And so I found myself playing with this little guy in the store, and very quickly fell in love with it. The controls are fantastic – it has the rotating dial in the back, which I adore, and it has a very nice 10x optical zoom (36-360mm equivalent). It only has 9 megapixels, which considering the 1/2.3” sized sensor is a good thing – this sensor is way too small for anything more (and really, it should only have 6 or 7MP). It also has a full range of advanced modes, including Av, Tv, and M. While one can argue about the benefits of these modes on such a small camera, I still find that I live in Av, even though the camera doesn’t have nearly the ranges my dSLR has. (It can go from f/2.8 to f/8.0 at 6mm, and f/4.3 to f/8 at 60mm.)

The camera also provides manual focusing controls, which are the best I’ve used on any point-and-shoot camera to date, and I can’t imagine any better, short of being able to have a focus ring on the lens. The camera can be set up to automatically enlarge a portion of the scene in order to help you achieve focus.

One unexpected bonus is the camera’s macro abilities. It can focus at 1cm (!!) at 6mm, which makes this thing literally able to focus on anything. It does have to be turned on – otherwise the camera limits the focus to about 12 – 18 inches. And, once you move out of 6mm, the 1cm macro focus is no longer an option. Even so, when most other point-and-shoots can go no closer than 5cm (if that), 1cm is fantastic!

It does lack a viewfinder of any kind, but at $230, I don’t expect one. The screen isn’t 930k pixels, either, but again, $230 doesn’t buy a screen that nice. That said, the SZ110is’s screen is a nice screen, even if it is only 230k pixels. And while the 10x zoom is very appreciated (and the included image stabilization helps quite a bit), there is a fair amount of barrel distortion at the wide end, and pincushion at the telephoto end. It’s nothing that can’t be fixed in Photoshop, but it’d be nice not to have to worry about it all.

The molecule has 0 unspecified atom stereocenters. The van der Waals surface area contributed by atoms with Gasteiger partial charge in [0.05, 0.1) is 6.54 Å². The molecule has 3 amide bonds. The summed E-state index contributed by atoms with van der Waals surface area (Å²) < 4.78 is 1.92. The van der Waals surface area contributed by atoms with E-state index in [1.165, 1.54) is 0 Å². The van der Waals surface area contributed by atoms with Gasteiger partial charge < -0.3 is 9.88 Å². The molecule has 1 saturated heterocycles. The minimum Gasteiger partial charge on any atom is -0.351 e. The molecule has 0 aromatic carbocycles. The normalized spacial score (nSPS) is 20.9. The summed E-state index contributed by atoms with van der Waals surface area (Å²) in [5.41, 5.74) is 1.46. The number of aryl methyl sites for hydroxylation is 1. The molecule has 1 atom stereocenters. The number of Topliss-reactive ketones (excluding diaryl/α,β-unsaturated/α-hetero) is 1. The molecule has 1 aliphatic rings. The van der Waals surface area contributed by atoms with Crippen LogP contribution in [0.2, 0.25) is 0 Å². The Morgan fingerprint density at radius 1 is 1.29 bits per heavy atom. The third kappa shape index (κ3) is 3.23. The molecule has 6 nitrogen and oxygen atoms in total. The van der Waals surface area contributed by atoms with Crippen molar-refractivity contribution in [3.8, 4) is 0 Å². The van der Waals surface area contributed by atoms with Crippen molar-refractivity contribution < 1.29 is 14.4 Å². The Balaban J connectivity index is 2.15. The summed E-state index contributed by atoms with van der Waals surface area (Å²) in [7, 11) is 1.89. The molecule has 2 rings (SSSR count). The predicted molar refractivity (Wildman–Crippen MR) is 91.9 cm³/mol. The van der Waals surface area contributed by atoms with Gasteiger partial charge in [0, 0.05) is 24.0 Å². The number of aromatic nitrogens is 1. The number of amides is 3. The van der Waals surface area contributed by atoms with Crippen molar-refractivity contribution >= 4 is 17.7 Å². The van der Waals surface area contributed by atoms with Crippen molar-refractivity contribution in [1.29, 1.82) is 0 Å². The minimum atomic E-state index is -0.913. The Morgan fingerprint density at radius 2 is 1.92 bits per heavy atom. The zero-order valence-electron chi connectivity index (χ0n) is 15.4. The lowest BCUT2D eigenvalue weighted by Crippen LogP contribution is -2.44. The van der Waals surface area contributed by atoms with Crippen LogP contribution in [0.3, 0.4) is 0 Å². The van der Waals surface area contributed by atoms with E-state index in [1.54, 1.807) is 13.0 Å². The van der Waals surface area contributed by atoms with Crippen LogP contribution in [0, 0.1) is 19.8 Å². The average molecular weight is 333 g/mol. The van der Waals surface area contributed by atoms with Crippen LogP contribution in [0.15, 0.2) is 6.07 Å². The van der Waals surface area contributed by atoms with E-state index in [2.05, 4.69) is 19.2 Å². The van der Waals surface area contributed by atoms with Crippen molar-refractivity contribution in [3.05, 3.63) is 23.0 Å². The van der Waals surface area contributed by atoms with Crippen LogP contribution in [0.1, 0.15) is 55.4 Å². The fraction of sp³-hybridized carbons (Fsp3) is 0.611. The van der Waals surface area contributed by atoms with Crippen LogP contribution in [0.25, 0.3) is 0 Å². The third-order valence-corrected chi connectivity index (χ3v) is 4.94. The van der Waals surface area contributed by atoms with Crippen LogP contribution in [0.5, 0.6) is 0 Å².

It does support video recording, but unfortunately it maxes out at 640x480. Quality is good, but HD would’ve been even nicer. I don’t do a lot of video, so this isn’t something I worry about much.

It also natively lacked the ability to record in RAW. While it does a very nice job with JPGs, I’ve come to enjoy the versatility of RAW images – something the Canon G9/G10, and the other contenders, supported out of the box. But the individuals over at CHDK remedied that problem by having a beta version of their enhancements for the camera available for download. It’s really more of an “add-on” than a firmware update, because it never modifies the original firmware. It lives on the SD card and can be turned on and off at will.

CHDK does a great many things – far too many to elaborate on. It can be used to override various settings in the camera – even if the camera itself doesn’t support it (like bracketing or Av/Tv modes on lesser models), but what most attracted me was the ability to shoot in RAW, which means that I now have 10-bit per channel RAW images that I can edit in Lightroom or Photoshop, rather than 8-bit JPGs. Those extra two bits help a lot – going from 256 values to 1024 values per channel. The downside is that these files are larger, and require more time to process in camera (especially if using DNG auto-convert). (One slight problem with the DNGs out of camera: Lightroom and other RAW processors do NOT handle the color correctly – CHDK is beta, after all – but it was a problem easily fixed by applying a DNG profile to fix the problem; links at end of post).

CHDK is not for the faint of heart – it takes a bit of knowledge to get the files onto the SD card (and don’t use anything >4gb), and once you’ve got it properly installed, you’ll run your camera flat trying to figure out the best settings for you. But once you figure all that out, you’ll have an insanely powerful little camera in your hands! And even if you decide not to apply CHDK, the SX110 IS is a fantastic camera that still offers a good bit of manual control for those of us who are control freaks like that!

Overall, the SX110is is a point-and-shoot I’m happy with, especially with the addition of CHDK to the feature list. Image quality is good (although I’ll go no higher than ISO 200 except in dire circumstances – and don’t even bother at ISO 1600+), the zoom range is very useful, the macro ability is amazing, and the manual modes are very nice to have – especially manual focusing. And for $230, it is half the price of a G10, which ultimately made the decision to get this little guy instead a very easy one indeed.


SX110 IS DNG Profile Links:

SX110IS at Amazon: